Opaque political financing could cost democracy dear

Source– The post is based on the article “Opaque political financing could cost democracy dear” published in The Hindu on 18th November 2022.

Syllabus: GS2-Polity

Relevance: Electoral Bonds

News- The article explains the issue related to political financing.

What is the issue all about?

The discourse around political finance in India usually revolves around the issue of corruption.Introduction of electoral bonds is either presented as a pious instrument for ‘cleansing’ politics or as a mechanism for legitimating ‘institutionalised corruption’.

It precludes any focus on the structural relationship between the nature of political funding and the shape of our political system. Corruption is merely one symptom of this structural relationship, rather than being a driving factor.

What is the role of political financing in political competition?

One, the degree of transparency of political funding informs the efficacy of institutional safeguards. For example, the inherent opacity of electoral bonds renders the power of the Election Commission of India (ECI) irrelevant in terms of ensuring a level-playing field  between the ruling and the Opposition parties.

Second, the extent to which political funding is centralised within a party determines whether power in the party is drawn from organisational structures or exercised in a personalistic manner. For example, membership-funded parties such as the Dravida Munnetra Kazhagam and the Bahujan Samaj Party of an earlier era were highly organised parties where leaders wielded power in a responsive, programmatic manner.

Third, the political financing regime also shapes the role of ideas in grounding political competition. But, when political finance is anchored to a narrow concentration of economic capital, the ideological basis of political competition tends to become severely corroded.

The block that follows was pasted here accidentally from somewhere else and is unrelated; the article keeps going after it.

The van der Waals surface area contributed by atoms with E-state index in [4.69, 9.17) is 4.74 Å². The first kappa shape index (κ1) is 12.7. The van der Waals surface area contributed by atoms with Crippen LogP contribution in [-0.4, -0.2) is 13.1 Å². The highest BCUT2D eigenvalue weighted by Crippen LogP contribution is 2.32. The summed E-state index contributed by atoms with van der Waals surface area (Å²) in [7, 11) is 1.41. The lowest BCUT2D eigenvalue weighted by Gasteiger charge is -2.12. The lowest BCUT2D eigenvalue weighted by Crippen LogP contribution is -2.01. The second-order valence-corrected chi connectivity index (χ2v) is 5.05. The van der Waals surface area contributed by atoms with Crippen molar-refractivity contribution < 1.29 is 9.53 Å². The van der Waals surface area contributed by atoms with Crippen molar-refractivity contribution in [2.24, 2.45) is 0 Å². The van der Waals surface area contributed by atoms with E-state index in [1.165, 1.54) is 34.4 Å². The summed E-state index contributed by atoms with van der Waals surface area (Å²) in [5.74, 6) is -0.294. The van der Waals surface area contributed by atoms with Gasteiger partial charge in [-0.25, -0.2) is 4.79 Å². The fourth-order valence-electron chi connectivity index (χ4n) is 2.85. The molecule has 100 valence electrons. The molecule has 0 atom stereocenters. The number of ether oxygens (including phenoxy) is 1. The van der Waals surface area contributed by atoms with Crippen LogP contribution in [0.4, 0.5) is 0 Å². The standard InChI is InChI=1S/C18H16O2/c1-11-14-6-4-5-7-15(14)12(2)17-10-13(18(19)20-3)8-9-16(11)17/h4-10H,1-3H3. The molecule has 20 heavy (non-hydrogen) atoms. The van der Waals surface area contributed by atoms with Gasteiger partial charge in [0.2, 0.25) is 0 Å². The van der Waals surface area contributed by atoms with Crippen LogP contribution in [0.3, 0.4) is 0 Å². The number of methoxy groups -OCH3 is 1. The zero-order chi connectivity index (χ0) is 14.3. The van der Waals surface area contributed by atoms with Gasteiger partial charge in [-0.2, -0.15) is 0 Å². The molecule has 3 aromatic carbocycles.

What are the  impacts of electoral bonds on political competition?

One, the design of electoral bonds, perhaps more than any other instrument of political finance, leans to the advantage of the ruling party.

The ruling Bharatiya Janata Party (BJP) in 2019-20 got over 75% of the total electoral bonds sold, as opposed to the meagre 9% share of the Congress, according to ECI data.

Second, electoral bonds centralise political funding towards the national units of political parties, further entrenching the leverage of national leadership over the State and local units.

As a reply to a Right To Information (RTI) query revealed, out of the ₹5,851 crore of electoral bonds sold in 2018-19, 80% of the bonds were redeemed in Delhi.

What is the way forward?

The new political financing regime should build on the political pathologies already prevalent in our system that is crumbling organisations, political centralisation, a business-politics compact fuelled by rent seeking and cronyism rather than creating them from scratch.

It is important that independent institutions such as the ECI and the Supreme Court of India step in to layer the seeming black hole of electoral bonds with a minimum level of institutional safeguards.

Otherwise this “reform” of political finance goes down in history as a significant marker in our story of democratic decline.

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